Over the past decade, developing countries have become increasingly engaged with the processes and activities of evidence-based practice (EBP).1,2 Some facilitators of this process include the Joanna Briggs Institute (JBI) and Cochrane, among others. Organizations from a number of developing countries are currently members of these two bodies1,2 — a testament to their increasing participation in evidence synthesis. Systematic reviews and other EBP processes and resources are also being accessed and utilized by the developing world.
The Joanna Briggs Institute, Cochrane and the Collaboration for Evidence-Based Healthcare in Africa (CEBHA) have in recent times established evidence synthesis and translation groups in sub-Saharan and Asian countries.3,4 Researchers, educationists, healthcare providers, health program implementers and policy makers are keen to understand the concept of EBP across the developing world. Institutions of higher learning and research in developing countries are encouraging graduate students to conduct and publish systematic reviews as a component of their programs of study. Some organizations have further provided end-users with platforms to access systematic reviews and relevant derivatives to guide practice and policy.5
In the past, concerns have been raised regarding the feasibility, practicability and relevance of EBP in the developing world. Despite this, there are clear examples where synthesized evidence from studies on maternal and neonatal vitamin A supplementation,6–8 and malaria prevention,9–11 to mention a few, have proven that EBP can be of enormous benefit to the developing world.
Based on the Joanna Briggs model, EBP is a cyclical process. It starts with identifying a global health issue. Evidence is then generated, synthesized, transferred and finally utilized to address the issue.12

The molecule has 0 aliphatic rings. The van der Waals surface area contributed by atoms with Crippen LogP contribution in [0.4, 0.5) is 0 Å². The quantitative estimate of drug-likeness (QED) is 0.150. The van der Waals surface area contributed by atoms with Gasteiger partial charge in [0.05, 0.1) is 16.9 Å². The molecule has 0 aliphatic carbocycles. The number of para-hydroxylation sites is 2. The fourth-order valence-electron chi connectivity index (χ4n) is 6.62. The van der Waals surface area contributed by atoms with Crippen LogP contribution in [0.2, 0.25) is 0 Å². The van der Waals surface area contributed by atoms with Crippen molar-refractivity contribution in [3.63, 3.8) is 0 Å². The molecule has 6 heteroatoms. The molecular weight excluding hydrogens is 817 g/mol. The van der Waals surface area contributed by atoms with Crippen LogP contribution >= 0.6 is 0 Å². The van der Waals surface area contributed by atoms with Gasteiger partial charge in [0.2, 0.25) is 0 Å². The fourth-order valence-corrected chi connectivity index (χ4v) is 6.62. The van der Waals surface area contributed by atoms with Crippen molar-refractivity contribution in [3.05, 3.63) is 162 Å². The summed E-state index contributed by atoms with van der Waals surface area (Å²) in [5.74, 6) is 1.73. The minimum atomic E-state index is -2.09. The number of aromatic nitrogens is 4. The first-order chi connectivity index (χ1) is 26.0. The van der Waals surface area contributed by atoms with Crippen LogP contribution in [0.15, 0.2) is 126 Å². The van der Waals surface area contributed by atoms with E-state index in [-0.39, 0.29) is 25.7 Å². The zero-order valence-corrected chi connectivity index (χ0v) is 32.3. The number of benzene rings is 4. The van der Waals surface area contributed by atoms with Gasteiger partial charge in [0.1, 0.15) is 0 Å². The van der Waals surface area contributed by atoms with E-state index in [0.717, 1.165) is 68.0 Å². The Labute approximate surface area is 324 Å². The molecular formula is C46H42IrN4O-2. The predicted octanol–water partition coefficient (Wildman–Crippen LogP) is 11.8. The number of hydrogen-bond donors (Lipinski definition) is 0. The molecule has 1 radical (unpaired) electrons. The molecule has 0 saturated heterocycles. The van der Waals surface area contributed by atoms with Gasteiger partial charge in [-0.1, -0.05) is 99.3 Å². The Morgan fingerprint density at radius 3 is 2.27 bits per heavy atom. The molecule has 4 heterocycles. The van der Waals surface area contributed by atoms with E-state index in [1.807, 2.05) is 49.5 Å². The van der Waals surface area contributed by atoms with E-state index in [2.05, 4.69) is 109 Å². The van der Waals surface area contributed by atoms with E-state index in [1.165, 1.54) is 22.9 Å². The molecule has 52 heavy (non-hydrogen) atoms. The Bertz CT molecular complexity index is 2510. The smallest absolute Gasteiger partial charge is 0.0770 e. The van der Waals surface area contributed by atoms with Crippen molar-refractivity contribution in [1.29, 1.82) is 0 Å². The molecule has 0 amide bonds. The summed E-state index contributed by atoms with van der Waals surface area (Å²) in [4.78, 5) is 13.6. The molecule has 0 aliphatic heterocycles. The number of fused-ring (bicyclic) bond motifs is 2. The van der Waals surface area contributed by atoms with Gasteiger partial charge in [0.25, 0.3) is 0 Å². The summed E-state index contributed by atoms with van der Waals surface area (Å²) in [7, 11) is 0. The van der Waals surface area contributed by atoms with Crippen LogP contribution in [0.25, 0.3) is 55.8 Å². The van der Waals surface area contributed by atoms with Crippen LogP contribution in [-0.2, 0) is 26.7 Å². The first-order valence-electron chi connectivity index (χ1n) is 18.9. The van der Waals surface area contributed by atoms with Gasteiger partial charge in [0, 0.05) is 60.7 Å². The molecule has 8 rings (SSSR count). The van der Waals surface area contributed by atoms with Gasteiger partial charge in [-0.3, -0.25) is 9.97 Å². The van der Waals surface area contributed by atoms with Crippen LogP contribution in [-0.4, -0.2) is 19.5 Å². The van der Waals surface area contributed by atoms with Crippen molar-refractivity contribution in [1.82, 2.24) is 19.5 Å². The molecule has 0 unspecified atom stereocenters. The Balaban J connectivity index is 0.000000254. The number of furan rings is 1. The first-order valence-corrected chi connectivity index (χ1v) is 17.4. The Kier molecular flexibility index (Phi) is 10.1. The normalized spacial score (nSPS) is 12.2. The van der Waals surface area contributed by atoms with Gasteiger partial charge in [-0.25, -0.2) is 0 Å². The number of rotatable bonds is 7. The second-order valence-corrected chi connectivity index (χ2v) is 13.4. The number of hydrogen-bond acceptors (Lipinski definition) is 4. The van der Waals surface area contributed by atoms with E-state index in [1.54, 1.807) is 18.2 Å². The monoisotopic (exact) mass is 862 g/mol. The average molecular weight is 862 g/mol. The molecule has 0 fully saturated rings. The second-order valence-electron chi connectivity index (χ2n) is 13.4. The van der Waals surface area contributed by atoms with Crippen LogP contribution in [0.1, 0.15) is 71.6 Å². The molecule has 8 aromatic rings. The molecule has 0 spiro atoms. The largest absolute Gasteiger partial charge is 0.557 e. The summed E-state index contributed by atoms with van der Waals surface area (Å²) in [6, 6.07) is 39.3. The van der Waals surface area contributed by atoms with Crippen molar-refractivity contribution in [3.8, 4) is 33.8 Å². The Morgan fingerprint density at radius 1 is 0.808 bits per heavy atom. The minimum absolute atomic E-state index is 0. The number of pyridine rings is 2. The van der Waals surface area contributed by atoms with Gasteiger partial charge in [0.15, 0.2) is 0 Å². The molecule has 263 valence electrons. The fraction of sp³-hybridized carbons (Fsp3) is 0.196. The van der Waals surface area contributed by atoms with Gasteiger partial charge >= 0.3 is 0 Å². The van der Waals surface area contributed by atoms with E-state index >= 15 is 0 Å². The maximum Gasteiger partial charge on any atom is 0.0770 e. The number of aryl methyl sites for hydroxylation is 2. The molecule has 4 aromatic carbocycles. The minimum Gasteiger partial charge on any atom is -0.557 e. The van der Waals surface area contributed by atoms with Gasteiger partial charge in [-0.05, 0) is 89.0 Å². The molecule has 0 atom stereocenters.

While significant effort has gone into identifying health issues in the developing world, more needs to be done. The World Health Organization (WHO), the European and Developing Councils Clinical Trials Partnership, the National Institutes of Health (USA) and the Medical Research Council (UK), and more, have collaborated with researchers in developing countries to map out and support evidence generation in areas of relevance and importance to the health of the developing world. The Joanna Briggs Institute, Cochrane and CEBHA have trained these developing world researchers and supported a number of evidence synthesis groups. However evidence synthesis by such groups could be adversely influenced by many factors. It is no secret that there is a paucity of published evidence from developing countries as compared to the developed world. Additionally inadequate research capacity and resources prevent the generation of high quality evidence. High impact journals based in the developed world are also perceived to poorly regard evidence generated from the developing world.13
To ensure evidence transfer, JBI, the Institute of Medicine of the National Academies of the USA and Cochrane provide end-users, including those in developing countries, access to synthesized evidence. Most transfers occur via electronic interfaces that might not be available in some developing countries.
Utilization of evidence by end-users could be hampered by rigid timelines of program implementation, organizational policies that hinder change and insufficient political will to make use of synthesized evidence. End-users’ perceptions of not owning synthesized evidence could also adversely influence its use.
To benefit from the momentum generated by EBP in developing countries, multipronged approaches adapted to the varying contexts of the developing world are necessary. Access to published evidence through avenues such as HINARI and open access journals will continue to be important to maintain the momentum of EBP. However, facilitating the further generation and publishing of contextually relevant evidence generated in the developing world should be prioritized. Contextually appropriate approaches to evidence transfer based on their particular needs and resources would enhance the use of synthesized evidence by developing world end-users.14
Evidence-based groups need to continue to educate stakeholders and end-users, for example, policy makers, researchers, educationists and the general public on the importance of EBP to their health and wellbeing. Actively engaging end-users over the course of the evidence synthesis process could enhance ownership of its outcomes. Active engagement could also provide a high level of appreciation of the EBP process and its importance to health.
Finally, sharing of experiences and collaborative efforts by various organizations could better enhance the EBP process in the developing world.
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4. Collaboration for Evidence Based Health Care in Africa (CEBHA). Welcome to CEBHA. Accessed on August 8, 2016. Available from: http://www.cebha.org/
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